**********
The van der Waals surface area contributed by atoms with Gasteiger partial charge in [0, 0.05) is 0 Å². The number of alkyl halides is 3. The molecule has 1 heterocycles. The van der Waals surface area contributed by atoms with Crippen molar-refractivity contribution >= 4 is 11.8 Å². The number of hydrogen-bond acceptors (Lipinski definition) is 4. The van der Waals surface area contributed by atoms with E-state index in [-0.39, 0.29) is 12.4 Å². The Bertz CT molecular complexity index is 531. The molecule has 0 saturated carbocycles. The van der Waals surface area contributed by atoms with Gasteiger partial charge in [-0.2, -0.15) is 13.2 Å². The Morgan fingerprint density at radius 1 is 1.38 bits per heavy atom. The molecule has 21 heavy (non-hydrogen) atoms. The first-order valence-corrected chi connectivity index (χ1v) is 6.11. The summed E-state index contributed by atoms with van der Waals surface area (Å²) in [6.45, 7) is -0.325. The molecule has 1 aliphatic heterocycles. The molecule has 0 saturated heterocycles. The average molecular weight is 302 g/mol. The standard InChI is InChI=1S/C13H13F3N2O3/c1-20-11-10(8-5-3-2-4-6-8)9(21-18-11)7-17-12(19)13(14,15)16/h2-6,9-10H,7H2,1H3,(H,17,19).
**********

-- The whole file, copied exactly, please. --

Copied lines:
The van der Waals surface area contributed by atoms with Gasteiger partial charge in [0, 0.05) is 0 Å². The number of alkyl halides is 3. The molecule has 1 heterocycles. The van der Waals surface area contributed by atoms with Crippen molar-refractivity contribution >= 4 is 11.8 Å². The number of hydrogen-bond acceptors (Lipinski definition) is 4. The van der Waals surface area contributed by atoms with E-state index in [-0.39, 0.29) is 12.4 Å². The Bertz CT molecular complexity index is 531. The molecule has 0 saturated carbocycles. The van der Waals surface area contributed by atoms with Gasteiger partial charge in [-0.2, -0.15) is 13.2 Å². The Morgan fingerprint density at radius 1 is 1.38 bits per heavy atom. The molecule has 21 heavy (non-hydrogen) atoms. The first-order valence-corrected chi connectivity index (χ1v) is 6.11. The summed E-state index contributed by atoms with van der Waals surface area (Å²) in [6.45, 7) is -0.325. The molecule has 1 aliphatic heterocycles. The molecule has 0 saturated heterocycles. The average molecular weight is 302 g/mol. The standard InChI is InChI=1S/C13H13F3N2O3/c1-20-11-10(8-5-3-2-4-6-8)9(21-18-11)7-17-12(19)13(14,15)16/h2-6,9-10H,7H2,1H3,(H,17,19).